“You can do it all yourself, TJ,” she said. “I only have to be there when you launch. There are instructions and safety rules right in the box.”
Suddenly there was a thumping noise overhead. We looked up. Neither of us had X-ray vision, but we could guess what was going on.
“Say hi to the wild teenagers for me,” Gran said with a grin. “I've got to run.”
The next moment Gran was out the door and I was on my way upstairs.
The teenagers were my kittens, Alaska and T-Rex. I'd taken care of Gran's four cats last year and now I had two of my own. They were nine months old and full of the kind of energy that sometimes got them into trouble; that's why Gran called them the wild teenagers.
As I reached the top of the stairs the thumping noise stopped and something small and metal came flyingâ
out the bathroom door.
I looked into the bathroom. T-Rex was sitting innocently in the tub. He's gray with little white paddy paws and great big
kitten eyes. Those big eyes were looking up and they were very bright and shiny. Hunting eyes.
A hairpin fell into the tub. Instantly, T-Rex attacked it. When T-Rex cuffs something around the bathtub, he puts his whole body into it.
Thump, thump, thump, thumpâplop
. This time he sent it shooting out of the tub and into the toilet. Yuck! I didn't want to have to fish hairpins out of the toilet!
But T-Rex was sitting innocently, looking up again. I looked up too. There was Alaska, all black and orange and white, sitting on top of the medicine cabinet. She had squeezed in between the shampoo and the hair gel. She was pushing hairpins into the bathtub below.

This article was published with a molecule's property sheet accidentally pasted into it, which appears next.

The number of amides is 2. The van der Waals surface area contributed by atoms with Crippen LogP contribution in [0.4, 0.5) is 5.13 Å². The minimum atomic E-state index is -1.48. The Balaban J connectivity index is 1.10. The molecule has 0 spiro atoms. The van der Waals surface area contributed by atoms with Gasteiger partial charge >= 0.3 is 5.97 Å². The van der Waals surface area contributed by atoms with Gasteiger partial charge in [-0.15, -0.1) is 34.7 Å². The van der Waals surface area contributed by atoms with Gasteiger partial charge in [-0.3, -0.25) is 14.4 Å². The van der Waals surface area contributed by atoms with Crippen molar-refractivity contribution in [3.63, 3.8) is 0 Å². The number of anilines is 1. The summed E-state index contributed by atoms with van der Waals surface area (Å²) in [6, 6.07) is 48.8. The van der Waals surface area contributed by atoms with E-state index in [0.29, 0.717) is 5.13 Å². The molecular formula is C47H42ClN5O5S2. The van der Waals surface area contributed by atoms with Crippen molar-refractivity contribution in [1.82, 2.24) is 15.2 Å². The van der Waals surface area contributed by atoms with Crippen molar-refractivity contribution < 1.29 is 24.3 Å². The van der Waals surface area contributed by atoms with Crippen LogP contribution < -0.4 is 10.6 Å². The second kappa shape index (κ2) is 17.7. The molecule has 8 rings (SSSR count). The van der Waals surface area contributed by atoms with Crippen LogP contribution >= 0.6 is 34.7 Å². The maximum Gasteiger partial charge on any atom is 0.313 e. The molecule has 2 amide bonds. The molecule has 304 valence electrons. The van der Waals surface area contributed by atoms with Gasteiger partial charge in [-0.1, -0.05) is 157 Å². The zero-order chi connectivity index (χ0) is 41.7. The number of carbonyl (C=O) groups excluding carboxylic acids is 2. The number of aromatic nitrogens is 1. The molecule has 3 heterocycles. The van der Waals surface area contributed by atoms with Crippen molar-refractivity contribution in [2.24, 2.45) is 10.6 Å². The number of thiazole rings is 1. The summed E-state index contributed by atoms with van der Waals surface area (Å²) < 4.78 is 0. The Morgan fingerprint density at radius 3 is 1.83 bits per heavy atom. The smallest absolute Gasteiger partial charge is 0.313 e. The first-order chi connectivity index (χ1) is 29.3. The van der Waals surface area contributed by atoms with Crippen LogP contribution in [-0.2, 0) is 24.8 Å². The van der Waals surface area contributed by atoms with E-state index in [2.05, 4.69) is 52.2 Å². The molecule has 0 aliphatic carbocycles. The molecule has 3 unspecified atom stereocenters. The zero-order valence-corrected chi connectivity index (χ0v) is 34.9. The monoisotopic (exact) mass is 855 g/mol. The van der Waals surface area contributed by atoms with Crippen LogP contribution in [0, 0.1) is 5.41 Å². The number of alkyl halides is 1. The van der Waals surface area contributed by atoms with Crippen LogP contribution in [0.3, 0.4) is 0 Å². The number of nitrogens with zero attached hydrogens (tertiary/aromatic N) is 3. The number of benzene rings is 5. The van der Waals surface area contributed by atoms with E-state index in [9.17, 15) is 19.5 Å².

This one landed on the floor instead of in the tub. T-Rex ignored it.
“Be careful,” I told Alaska.
There wasn't much room for her between the hair gel and shampoo. She
had to keep reaching further and further behind the containers to find the pins. The hair gel gave a little wobble.
“Look out,” I told her.
But even I couldn't see what was coming next.
When my best friend, Seymour, arrived ten minutes later, I was holding a towel-wrapped kitten under each arm.
“Did you know a single pair of cats can cover an entire bathroom with hair gel?” I asked. “First they push it off a high shelf so that it explodes and then they dance in it.”
“Another amazing cat fact,” said Seymour.
We'd done a report on cats last year. We were always looking for new facts.
“Does the dance include dressing up like Egyptian mummy-cats?” asked Seymour.
“They looked like a couple of punk rockers a few minutes ago,” I said. “I had to get them washed before they started licking themselves. Here, take this.”
I handed T-Rex to Seymour for drying. I dried Alaska. We set them on the floor.
Alaska shook one back leg and then the other as if she were doing some sort of disco dance. T-Rex walked around like a high-stepping wet rat. Seymour and I couldn't help it. We laughed so hard our sides hurt. The kittens looked disgusted and went into the living room.
I grabbed my schoolbooks from the table. Seymour pointed to the box that Gran had left.
“What's that?” he asked.
“Gran seems to think it's my science project,” I said.
“Looks like a mess to me,” said Seymour as we headed out the door. “Did I tell you? I'm not going to do a regular project.”
“Everyone has to do a science fair project,” I said.
“I'm not,” said Seymour. “I'm doing something better.”
And that was all I could get out of him because we were late and had to run for it.
It's like I always sayâour teacher, Ms. Kovalski is a witch. She